Burhanettin Duran received his BA in Political Science and International Relations from Bogazici University in 1993, and his Ph.D. in Political Science from Bilkent University in 2001. He was a visiting scholar at George Mason University in 2010-2011. He worked for Bilkent University as a research assistant, and for Sakarya University as a research assistant and assistant professor between 1993 and 2009. He became associate professor in 2006 and full professor in 2013. He was head of the department of political science and international relations at İstanbul Şehir University in 2009-2015. Dr. Duran, also worked as a professor in Ankara Social Sciences University (ASBU) between 2015-17. Dr. Duran has been focusing on the transformation of Islamism, Turkish Political Thought, Turkish Domestic Politics, Turkish Foreign Policy and Middle Eastern Politics. Dr. Duran is the author of Türk Parlamento Tarihi (3 volumes) (Ankara: TBMM, 2012) and the coeditor of Dünya Çatışma Bölgeleri I-II (Nobel, 2004, 2010), Dönüşüm Sürecindeki Türkiye (Alfa, 2007), Ortadoğu Yıllığı 2008 (Küre, 2009), The Triumph of Turkish Democracy: The July 15 Coup Attempt And Its Aftermath (SETA, 2016) and Türk Dış Politikası Yıllığı 2009, 2010, 2011, 2012 2013, 2014 and 2015. His articles have appeared in Middle Eastern Studies, Journal of Muslim Minority Affairs, Journal of Balkans and Near Eastern Studies, Insight Turkey, the Muslim World, EuroAgenda, Liberal Düşünce, Bilgi, Sivil Toplum. He has contributed to several edited books. Currently Dr. Duran is a professor at Ibn Haldun University and General Coordinator of SETA Foundation...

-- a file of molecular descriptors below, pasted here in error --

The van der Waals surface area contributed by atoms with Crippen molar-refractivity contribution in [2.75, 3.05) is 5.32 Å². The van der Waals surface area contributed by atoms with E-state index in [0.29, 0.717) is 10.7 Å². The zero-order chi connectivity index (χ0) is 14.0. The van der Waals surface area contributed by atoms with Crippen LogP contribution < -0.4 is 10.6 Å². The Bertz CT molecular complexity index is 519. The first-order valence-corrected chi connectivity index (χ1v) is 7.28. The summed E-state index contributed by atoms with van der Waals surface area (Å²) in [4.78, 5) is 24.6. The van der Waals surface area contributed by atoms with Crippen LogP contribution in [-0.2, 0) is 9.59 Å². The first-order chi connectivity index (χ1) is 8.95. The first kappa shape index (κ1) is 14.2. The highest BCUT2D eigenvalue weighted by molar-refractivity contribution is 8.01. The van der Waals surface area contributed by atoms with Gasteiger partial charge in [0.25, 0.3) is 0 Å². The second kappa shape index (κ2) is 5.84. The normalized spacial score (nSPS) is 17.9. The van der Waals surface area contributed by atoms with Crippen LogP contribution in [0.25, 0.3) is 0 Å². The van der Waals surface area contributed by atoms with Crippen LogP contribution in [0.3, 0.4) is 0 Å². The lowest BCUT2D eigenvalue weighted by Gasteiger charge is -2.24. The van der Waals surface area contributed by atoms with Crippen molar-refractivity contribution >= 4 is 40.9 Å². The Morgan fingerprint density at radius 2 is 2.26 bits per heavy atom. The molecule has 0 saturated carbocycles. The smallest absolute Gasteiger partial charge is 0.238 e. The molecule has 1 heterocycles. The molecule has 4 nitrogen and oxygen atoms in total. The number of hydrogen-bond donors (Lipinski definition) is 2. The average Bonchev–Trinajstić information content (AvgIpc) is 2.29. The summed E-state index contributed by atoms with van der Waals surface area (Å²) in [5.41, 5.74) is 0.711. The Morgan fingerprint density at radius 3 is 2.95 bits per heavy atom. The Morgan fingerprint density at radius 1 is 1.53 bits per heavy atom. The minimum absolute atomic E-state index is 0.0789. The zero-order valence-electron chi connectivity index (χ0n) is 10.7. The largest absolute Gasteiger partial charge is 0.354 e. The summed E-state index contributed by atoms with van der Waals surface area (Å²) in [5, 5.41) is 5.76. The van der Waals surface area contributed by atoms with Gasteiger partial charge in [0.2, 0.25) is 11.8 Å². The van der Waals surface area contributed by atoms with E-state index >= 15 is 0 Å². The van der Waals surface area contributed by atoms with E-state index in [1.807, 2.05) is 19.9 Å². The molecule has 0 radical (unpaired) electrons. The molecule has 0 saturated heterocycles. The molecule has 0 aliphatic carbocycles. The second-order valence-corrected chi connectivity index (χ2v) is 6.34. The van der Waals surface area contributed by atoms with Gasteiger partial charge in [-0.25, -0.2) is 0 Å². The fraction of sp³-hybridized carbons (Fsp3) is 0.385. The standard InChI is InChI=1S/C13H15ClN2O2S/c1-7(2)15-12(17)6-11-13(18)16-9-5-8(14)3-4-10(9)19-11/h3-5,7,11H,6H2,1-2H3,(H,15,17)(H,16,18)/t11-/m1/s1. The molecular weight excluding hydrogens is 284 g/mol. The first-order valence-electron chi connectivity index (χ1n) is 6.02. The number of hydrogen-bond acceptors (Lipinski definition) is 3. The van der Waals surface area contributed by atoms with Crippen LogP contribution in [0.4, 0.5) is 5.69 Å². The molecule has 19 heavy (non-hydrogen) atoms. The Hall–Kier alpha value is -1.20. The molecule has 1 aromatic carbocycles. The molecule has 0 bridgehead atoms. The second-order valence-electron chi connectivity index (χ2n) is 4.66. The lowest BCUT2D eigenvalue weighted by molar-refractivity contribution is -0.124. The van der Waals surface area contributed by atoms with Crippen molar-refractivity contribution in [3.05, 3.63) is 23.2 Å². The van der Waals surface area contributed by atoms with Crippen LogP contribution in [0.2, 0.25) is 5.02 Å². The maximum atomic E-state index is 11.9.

President Recep Tayyip Erdoğan hosted Turkey's 30 metropolitan mayors in Ankara on Wednesday. Together with cabinet ministers and members of the Presidential Council for Local Government Policy, he listened to their proposals and instructed his team to take necessary steps to accomplish key goals.
The CHP's electoral alliance with the Good Party (İP) and the Peoples' Democratic Party (HDP) scored victories in Istanbul and Ankara, breathing new life into Turkey's political opposition. Opposition figures are not yet over the anger that built up over many losing election cycles, but they have become cocky in light of recent wins.
In recent days, Turkish President Recep Tayyip Erdoğan's remarks added a new twist to this mix. On the one hand, he is laying the groundwork for his upcoming address to the United Nations General Assembly, conveying messages to relevant world leaders. At the same time, Erdoğan is unveiling his new road map for party politics. Two topics, i.e. emerging political movements and the safe zone/refugee debate, have been around for some time. The third issue, Turkey's intention to obtain nuclear warheads, is new.